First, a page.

Quote Originally Posted by CKOD View Post
    [URL] If you can make a rotary induction motor to run as an rotary induction generator, no reason a linear induction motor cant be made into a linear induction generator
    you're correct, and Wiki does have an entry for induction generators.

    The difference in the case of this bike light is that the rotor portion (the rim) doesn't have windings and poles that will rotate. It just has eddy currents that are basically stationary with respect to the stator (the dynamo). The essential element of induction motors (and presumably induction generators) is the rotating fields and the slight difference in angular velocity between the stator and rotor fields. I don't see how you get this with eddy currents in the rim.

    Steve K.
    (now I need to review induction generators....)

  20. #20

    Default Re: Magnic Light: contactless bicycle dynamo light

    Quote Originally Posted by minisystem View Post
    However it works, the kickstarter page clearly shows a working prototype, so I doubt their claims are fraudulent. I'm also skeptical that it would have moving parts, especially considering that the housing looks like most of the space is taken up with LEDs and reflectors.
    Their kickstarter page shows a light that goes to full brightness with even a slow spinning of the wheel.

    At 0:31 on their video, they show the light being mounted and the tire being spun -- but if the generator generated one watt, was 100% efficient (ha!) and this road bike tire and rim was a full two pounds (heavy!), and all this weight was at the outside of the tire (a reasonable approximation) and the tire was spun at 8 mph (it didn't look faster than that) -- the tire would be totally stopped after six seconds. (As the wheel would initially have 5.8 joules of energy.) Instead, we get to see the tire spin for five full seconds with no apparent reduction in speed at all. This tells me that this light put a negligible load if any on the tire -- so it must have drawn way less than one watt. Considering that it still seemed fairly bright -- I wonder if their demonstration model was powered by a battery. (And perhaps had a sensor to detect a spinning tire to turn itself on?)

    They claim there's no magnets in the wheel or rim and it doesn't touch the rim. As I see it, they could put coils and magnets in the device, and it wouldn't have any internal moving parts. But any eddy currents would be generated in the rim and therefore unavailable to power the light, and I see no way to make this work.

    The reelight lights work like this -- but they put magnets on the wheel. The physics is sound there. For this, I can't see how it could possibly work -- and yet I have a degree in physics. A homopolar generator comes close, but you'd have to have a bushing on the rim (i.e. touch it) and have good electrical contacts between the rim, spokes, hub, form and light again, and ideally magnets all down the fork -- and even then it would work like crud. Or they could put magnets in the rim, evenly spaced around the rim -- and then it would work just like the reelight. But having those magnets would be totally contrary to their claims.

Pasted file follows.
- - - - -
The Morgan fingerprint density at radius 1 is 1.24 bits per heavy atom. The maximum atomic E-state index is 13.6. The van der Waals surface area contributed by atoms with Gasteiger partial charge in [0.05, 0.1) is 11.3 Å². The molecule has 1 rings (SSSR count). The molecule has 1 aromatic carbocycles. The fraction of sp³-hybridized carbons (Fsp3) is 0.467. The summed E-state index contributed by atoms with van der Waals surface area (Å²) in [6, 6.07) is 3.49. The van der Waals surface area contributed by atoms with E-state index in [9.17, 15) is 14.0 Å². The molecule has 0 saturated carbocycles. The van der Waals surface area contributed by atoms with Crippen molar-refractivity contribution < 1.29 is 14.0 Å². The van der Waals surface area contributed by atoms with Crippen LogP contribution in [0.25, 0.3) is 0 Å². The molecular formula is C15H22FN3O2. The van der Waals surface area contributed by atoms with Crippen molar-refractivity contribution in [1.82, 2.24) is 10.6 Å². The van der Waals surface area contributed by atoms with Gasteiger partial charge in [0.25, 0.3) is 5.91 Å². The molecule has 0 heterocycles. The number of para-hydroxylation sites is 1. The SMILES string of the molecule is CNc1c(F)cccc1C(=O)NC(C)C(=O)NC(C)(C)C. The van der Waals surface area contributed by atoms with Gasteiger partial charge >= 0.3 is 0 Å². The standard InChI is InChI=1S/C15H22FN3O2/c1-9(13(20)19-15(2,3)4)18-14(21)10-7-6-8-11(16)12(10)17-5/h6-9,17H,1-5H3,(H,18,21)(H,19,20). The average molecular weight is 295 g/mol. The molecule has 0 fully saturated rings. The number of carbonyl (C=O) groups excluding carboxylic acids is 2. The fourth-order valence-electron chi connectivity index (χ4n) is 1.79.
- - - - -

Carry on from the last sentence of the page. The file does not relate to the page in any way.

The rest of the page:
All together, this makes me think this is an elaborate scam -- either to get the kickstarter money, or just advertising for their "find the oil" game.

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    *Flashaholic* fyrstormer's Avatar
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    Default Re: Magnic Light: contactless bicycle dynamo light

    Thank you Doug, your application of the Law of Conservation of Energy is what I was trying to explain before.

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    Flashaholic* Steve K's Avatar
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    Default Re: Magnic Light: contactless bicycle dynamo light

    Quote Originally Posted by dougmc View Post
    They claim there's no magnets in the wheel or rim and it doesn't touch the rim. As I see it, they could put coils and magnets in the device, and it wouldn't have any internal moving parts. But any eddy currents would be generated in the rim and therefore unavailable to power the light, and I see no way to make this work.
    I agree with your train of thought, and ran into the same wall myself. It did occur to me, though, that another method was possible. Eddy currents are still used, but the drag produced by the eddy currents can be used to spin a magnetized wheel inside the dynamo gadget. The magnetized wheel, once spinning, can generate changing magnetic flux which can be directed through a coil to produce AC current. (I really need to do a sketch of this idea...)